DER aggregation may be an important factor in moving away from capacity markets, former FERC Chair Pat Wood III agreed. "Power system operators who become familiar with the new flexible resources' variability can use them to change the need for capacity markets and big reserve margins," he said.
RA analysis is "the quantitative work to determine the procurement needed to serve load and protect reliability," Stenclik said. "Historically, serving load meant serving peak load, but with the pandemic and extreme weather events and changes in consumer usage, reliability threats are no longer always at peak load."
Flexible loads and flexible generation can shave and shift peaks with distributed renewables, storage, demand response or managed electric vehicle charging, Stenclik added. To do that effectively, "the power sector must understand this new flexibility well enough to rethink its approach to RA and metrics like outage rates, and methods of analyzing reliability must evolve."
Five new principles can "ensure that enough resources are available for modern power systems, regardless of the technologies," according to Stenclik's just-published paper. The paper is one of the first efforts to develop such principles — "really important work," according to Ric O'Connell, executive director of power market and regulatory proceedings consultant GridLab.
The first principle says that DER, the technologies that manage it, and advanced rate design can make demand more responsive to price signals. That "may shift the resource adequacy planning challenge away from reliability needs toward economic considerations, as customers determine and differentiate which loads matter most."
Second, as NERC foresaw in 2017, DER penetrations on distribution systems are reaching high enough levels that RA analysis must include both near- and long-term planning, the paper said. And analyses and planning approaches that include long-term forecasts of costs, benefits and risks must become "the new gold standard" for RA analysis.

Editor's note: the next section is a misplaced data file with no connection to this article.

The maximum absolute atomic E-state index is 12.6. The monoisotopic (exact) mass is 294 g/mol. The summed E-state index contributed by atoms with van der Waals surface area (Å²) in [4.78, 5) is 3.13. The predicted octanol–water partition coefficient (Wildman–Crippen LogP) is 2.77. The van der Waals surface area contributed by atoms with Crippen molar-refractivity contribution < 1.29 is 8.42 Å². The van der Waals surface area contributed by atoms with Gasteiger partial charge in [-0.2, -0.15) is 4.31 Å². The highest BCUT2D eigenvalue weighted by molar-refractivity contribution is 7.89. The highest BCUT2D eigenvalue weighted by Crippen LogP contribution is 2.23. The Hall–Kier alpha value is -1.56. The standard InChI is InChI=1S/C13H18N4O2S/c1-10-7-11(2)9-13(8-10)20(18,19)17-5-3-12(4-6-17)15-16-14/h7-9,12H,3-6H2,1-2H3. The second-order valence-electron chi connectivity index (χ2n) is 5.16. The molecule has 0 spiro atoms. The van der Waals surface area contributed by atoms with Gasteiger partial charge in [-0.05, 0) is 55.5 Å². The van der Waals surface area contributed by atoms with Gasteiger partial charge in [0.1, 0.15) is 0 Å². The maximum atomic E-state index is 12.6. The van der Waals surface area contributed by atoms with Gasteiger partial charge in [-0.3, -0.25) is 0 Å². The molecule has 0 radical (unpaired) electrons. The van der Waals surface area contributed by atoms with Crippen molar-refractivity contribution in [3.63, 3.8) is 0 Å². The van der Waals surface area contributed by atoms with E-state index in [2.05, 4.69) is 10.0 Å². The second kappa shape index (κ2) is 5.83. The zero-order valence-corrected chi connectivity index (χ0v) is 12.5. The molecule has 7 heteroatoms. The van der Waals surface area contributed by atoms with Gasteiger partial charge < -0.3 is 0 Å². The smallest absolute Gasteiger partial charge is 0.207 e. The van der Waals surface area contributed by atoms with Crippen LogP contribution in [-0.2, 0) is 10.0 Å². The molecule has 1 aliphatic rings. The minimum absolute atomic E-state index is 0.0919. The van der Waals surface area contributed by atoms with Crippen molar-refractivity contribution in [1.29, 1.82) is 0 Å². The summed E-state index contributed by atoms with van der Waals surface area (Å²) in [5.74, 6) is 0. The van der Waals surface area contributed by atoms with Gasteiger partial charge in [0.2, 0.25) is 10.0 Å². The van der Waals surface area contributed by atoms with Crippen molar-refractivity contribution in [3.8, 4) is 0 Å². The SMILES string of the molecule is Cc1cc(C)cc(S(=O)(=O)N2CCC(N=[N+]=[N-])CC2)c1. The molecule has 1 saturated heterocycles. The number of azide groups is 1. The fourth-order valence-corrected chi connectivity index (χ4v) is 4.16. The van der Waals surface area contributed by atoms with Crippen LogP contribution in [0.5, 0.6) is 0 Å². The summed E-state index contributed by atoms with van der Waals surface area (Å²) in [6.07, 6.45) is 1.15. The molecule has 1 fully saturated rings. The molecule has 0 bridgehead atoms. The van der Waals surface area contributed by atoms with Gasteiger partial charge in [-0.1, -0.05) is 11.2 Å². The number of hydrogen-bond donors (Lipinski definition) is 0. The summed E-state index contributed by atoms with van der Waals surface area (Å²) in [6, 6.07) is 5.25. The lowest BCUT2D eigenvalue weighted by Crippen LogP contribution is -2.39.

"Many states have very aggressive clean energy goals or mandates, but the markets are not structured to accommodate aggregated DERs and other resources needed to meet them."
Policy and Storage Market Strategy Director, Sunrun
Third, changing demand makes conventional RA metrics for estimating outages too narrow, the paper said. New metrics should quantify outages' "frequency, duration, and magnitude in MW and MWh" to "put the emphasis on individual, rather than aggregate, event characteristics." That will lead to mitigations with "appropriately sized" resources and "avoid over-procurement."
Perhaps the paper's most important principle is that "there is no such thing as perfect capacity," Stenclik said. Different resources address different needs. Batteries can serve short-duration shortages, but demand response or pumped hydro storage may be better for long-duration outages. RA analyses should recognize "there is no perfect resource" and "all resources have limitations."
Finally, the economic or financial aspects of reliability should be transparently assessed to ensure that "customers are not being asked to pay more for reliability than it is worth," the paper said.
Because today's power system is complicated, applying the principles will be complicated, Stenclik acknowledged in his paper.
For example, forecasting any one individual's potential to supply capacity "is impossible," Stenclik said. But aggregated data "can assess behavior across masses of customers and derive uncertainty ranges for aggregated DER availability through the law of large numbers to normalize behaviors and make RA more predictable."
The need to use aggregated DERs for RA will grow in importance, according to Sunrun's Rauscher. "Many states have very aggressive clean energy goals or mandates, but the markets are not structured to accommodate aggregated DERs and other resources needed to meet them," he said.
ISO-NE planners have inconclusively modeled multiple new approaches to reliability, including shifting RA to states, imposing a carbon price, creating a clean energy capacity market, and using an energy-only market, Rauscher said. "No matter how the paradigm changes, it is absolutely necessary to harmonize wholesale markets with the reality of the state laws already in place."